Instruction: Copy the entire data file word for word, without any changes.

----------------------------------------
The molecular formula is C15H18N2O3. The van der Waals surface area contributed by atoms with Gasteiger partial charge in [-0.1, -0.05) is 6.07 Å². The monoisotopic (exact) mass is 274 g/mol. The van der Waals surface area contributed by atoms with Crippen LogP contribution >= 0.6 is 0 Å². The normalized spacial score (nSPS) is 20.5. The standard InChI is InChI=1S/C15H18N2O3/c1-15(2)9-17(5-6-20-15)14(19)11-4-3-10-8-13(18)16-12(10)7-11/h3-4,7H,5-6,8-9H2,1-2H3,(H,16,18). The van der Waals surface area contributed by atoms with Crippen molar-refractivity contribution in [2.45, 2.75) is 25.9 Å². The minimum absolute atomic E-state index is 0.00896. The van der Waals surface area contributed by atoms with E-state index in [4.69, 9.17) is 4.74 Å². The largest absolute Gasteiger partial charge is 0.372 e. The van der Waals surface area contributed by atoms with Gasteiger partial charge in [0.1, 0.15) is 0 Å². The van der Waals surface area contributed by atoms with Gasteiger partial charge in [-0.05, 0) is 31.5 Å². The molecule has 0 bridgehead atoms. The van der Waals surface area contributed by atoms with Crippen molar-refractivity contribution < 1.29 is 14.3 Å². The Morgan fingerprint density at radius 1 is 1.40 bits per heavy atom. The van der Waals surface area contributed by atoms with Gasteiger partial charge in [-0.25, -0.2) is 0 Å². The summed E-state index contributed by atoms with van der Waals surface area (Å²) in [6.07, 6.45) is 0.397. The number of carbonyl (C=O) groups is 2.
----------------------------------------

The molecular formula is C15H18N2O3. The van der Waals surface area contributed by atoms with Gasteiger partial charge in [-0.1, -0.05) is 6.07 Å². The monoisotopic (exact) mass is 274 g/mol. The van der Waals surface area contributed by atoms with Crippen LogP contribution >= 0.6 is 0 Å². The normalized spacial score (nSPS) is 20.5. The standard InChI is InChI=1S/C15H18N2O3/c1-15(2)9-17(5-6-20-15)14(19)11-4-3-10-8-13(18)16-12(10)7-11/h3-4,7H,5-6,8-9H2,1-2H3,(H,16,18). The van der Waals surface area contributed by atoms with Crippen molar-refractivity contribution in [2.45, 2.75) is 25.9 Å². The minimum absolute atomic E-state index is 0.00896. The van der Waals surface area contributed by atoms with E-state index in [4.69, 9.17) is 4.74 Å². The largest absolute Gasteiger partial charge is 0.372 e. The van der Waals surface area contributed by atoms with Gasteiger partial charge in [0.1, 0.15) is 0 Å². The van der Waals surface area contributed by atoms with Gasteiger partial charge in [-0.05, 0) is 31.5 Å². The molecule has 0 bridgehead atoms. The van der Waals surface area contributed by atoms with Crippen molar-refractivity contribution < 1.29 is 14.3 Å². The Morgan fingerprint density at radius 1 is 1.40 bits per heavy atom. The van der Waals surface area contributed by atoms with Gasteiger partial charge in [-0.25, -0.2) is 0 Å². The summed E-state index contributed by atoms with van der Waals surface area (Å²) in [6.07, 6.45) is 0.397. The number of carbonyl (C=O) groups is 2.